The Madness Continues: Part 2

I recently chatted with Brendon Lemon on his podcast, The Madness Continues. We talked about the pandemic, humor, nihilism, philosophy, and other topics.


What If Truth Was A Woman?

I’m currently working on an essay for a forthcoming collection on nihilism and violence. Here’s the abstract:

Lars von Trier has claimed that Antichrist is his most personal and important film. Made as he was emerging from a period of severe depression, he says it approximates a pure “scream” that expresses his feelings of anxiety, despair, and rage. Because of its extremity, numerous critics have condemned Antichrist as indecent, pornographic, and misogynistic.

But there is something more than indecency or self-indulgence at work in von Trier’s Antichrist. While the explicit violence and brutality in the film may be expressive of the director’s own emotional struggles, the significance of this imagery transcends his personal psychology, casting light on wider issues concerning the nature of human suffering and spiritual transformation. The violence in Antichrist is nihilistic in character; but it is nihilistic in an active sense, evoking the “violent force of destruction” that Nietzsche claimed precedes and opens the way for a transvaluation of values.

Von Trier confesses that the title of his film, Antichrist, was inspired by Friedrich Nietzsche’s book of the same name; a book that von Trier claims to have kept on his bed stand ever since he was twelve years old. This biographical detail is an insight into how intimately the director has been influenced and affected by Nietzsche’s thought. To understand von Trier’s Antichrist, then, it helps first to understand Nietzsche’s Antichrist. The consonance between these two works sheds a great deal of light not just on the meaning of the violence in von Trier’s film, but on the world-shattering nature of nihilistic violence in general.

Shelter in Place

Oh, I know it’s an absurd situation, but we’re all involved in it, and we’ve got to accept it as it is.

— The Plague, by Albert Camus

The shelter in place order has been active for about a month now here in California, and the reactions people are exhibiting in response to enforced isolation are dramatic. On the one hand, there are those who enthusiastically have embraced the stay at home order as if it is a new religion. In addition to praising the slower pace of life, they highlight the reduced rates of crime, the lower number of traffic fatalities, and the immense savings to the state that have resulted – apparently about a billion dollars for California so far. From this perspective, flattening the curve of the pandemic has been an unexpected reminder of a simpler, more relaxed way of life; one that it would, perhaps, be best to continue, to one degree or another, after the COVID-19 threat wanes.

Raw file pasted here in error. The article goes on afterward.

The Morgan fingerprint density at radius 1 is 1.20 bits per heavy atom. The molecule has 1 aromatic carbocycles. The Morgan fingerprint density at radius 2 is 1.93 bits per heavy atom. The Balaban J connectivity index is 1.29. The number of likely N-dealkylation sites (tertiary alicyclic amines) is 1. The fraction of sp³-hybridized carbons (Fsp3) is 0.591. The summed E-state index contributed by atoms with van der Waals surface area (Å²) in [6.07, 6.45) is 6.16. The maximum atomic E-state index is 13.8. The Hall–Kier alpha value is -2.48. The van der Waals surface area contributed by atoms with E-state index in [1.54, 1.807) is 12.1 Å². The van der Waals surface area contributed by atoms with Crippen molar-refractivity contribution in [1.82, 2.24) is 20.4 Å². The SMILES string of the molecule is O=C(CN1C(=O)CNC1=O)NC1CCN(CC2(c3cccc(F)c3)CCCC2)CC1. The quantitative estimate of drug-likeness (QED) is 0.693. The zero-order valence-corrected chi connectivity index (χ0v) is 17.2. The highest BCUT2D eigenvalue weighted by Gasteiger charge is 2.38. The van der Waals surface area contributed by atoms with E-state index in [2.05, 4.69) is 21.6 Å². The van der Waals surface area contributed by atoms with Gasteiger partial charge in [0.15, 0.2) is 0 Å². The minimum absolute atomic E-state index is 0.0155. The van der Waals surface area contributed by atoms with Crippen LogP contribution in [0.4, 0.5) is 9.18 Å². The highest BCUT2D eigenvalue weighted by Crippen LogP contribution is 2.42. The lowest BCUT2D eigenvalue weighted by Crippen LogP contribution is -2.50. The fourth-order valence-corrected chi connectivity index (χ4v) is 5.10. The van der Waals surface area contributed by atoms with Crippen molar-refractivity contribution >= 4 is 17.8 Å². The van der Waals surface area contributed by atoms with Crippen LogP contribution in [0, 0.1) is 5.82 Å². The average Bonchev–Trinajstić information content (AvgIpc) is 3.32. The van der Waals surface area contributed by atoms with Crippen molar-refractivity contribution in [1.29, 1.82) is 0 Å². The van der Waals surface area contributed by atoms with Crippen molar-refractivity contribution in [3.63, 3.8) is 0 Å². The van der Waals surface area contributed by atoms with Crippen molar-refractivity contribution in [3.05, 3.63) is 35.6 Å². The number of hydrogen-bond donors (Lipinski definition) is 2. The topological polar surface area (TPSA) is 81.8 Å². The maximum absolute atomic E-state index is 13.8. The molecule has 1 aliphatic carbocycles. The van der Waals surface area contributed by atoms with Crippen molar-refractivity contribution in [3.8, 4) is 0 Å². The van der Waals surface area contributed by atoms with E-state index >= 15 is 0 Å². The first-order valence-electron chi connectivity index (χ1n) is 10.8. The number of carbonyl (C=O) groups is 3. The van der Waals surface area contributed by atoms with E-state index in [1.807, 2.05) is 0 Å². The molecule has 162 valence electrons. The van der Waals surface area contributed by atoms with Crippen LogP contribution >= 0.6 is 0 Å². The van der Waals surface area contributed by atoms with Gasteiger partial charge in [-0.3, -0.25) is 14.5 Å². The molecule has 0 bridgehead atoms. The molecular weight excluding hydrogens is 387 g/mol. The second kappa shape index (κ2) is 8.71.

On the other hand, there are those who want things quickly to “get back to normal.” They emphasize that there are too many people who have lost their jobs and joined the rolls of the unemployed. There are the business owners who have had to close their doors and are uncertain whether they will ever open up again. Worshipers are unable to pray together in their churches. Additionally there is the restlessness and anxiety of those who can’t stand to be confined to their homes. The boredom, the drinking, and an increased incidence of domestic violence all speak to the negative, destructive side of social isolation, which some people see as worse than the viral threat that provoked these measures in the first place. As a result, across the country, protestors have gathered to resist the stay at home order, claiming that not only has it put their livelihoods at risk, but it has also violated their Constitutional and religious rights.

I have friends who express both attitudes. Some are restless, impatient and angry about having their lives interrupted by the pandemic. They are resentful of the government for restricting their movements and telling them where they can and can’t go. Others have settled into a new, more relaxed daily routine that has, ironically, reduced their usual feelings of darkness and depression. With the pressures of work and social interactions diminished or eliminated, their lives have become much simplified and calmer.

I understand and sympathize with both groups. Though my own job seems relatively secure, I’ve been more anxious than ever about what would happen if I did get laid off and couldn’t pay my bills. My life would be altered drastically. But to a certain extent, it already has been. Though I’ve learned to use video conferencing to meet online with my philosophy students, it’s a poor replacement for our face-to-face conversations in class, which I miss. It feels like a big, important part of my life has been taken away, and I long, anxiously, for the day when it is restored. Additionally, while it might seem trivial, I’m sad that my band has been forced to cancel practices and postpone gigs. I miss the camaraderie found in playing music. I miss hiking with my friends. I miss family gatherings. I miss parties.

And yet I’ve also come to appreciate the slower, more unhurried pace of daily life under the stay at home order. I’ve been forced to abandon my normal, restless compulsion to go to the gym, run errands, and constantly be busy. Instead I’ve rediscovered the relaxation of just sitting on the deck with my wife my dog and my cat, snoozing and reading. I’ve become reacquainted with my neighborhood and neighbors now that I go running outside rather than on a treadmill indoors. I have more time to write and to just think.

So, I’m finding the pandemic is having ambiguous effects on my life; some bad and some good. And because of this, I don’t believe that things can, or should, go back exactly to the way they were before the pandemic. Life before the pandemic was never “normal” in the first place.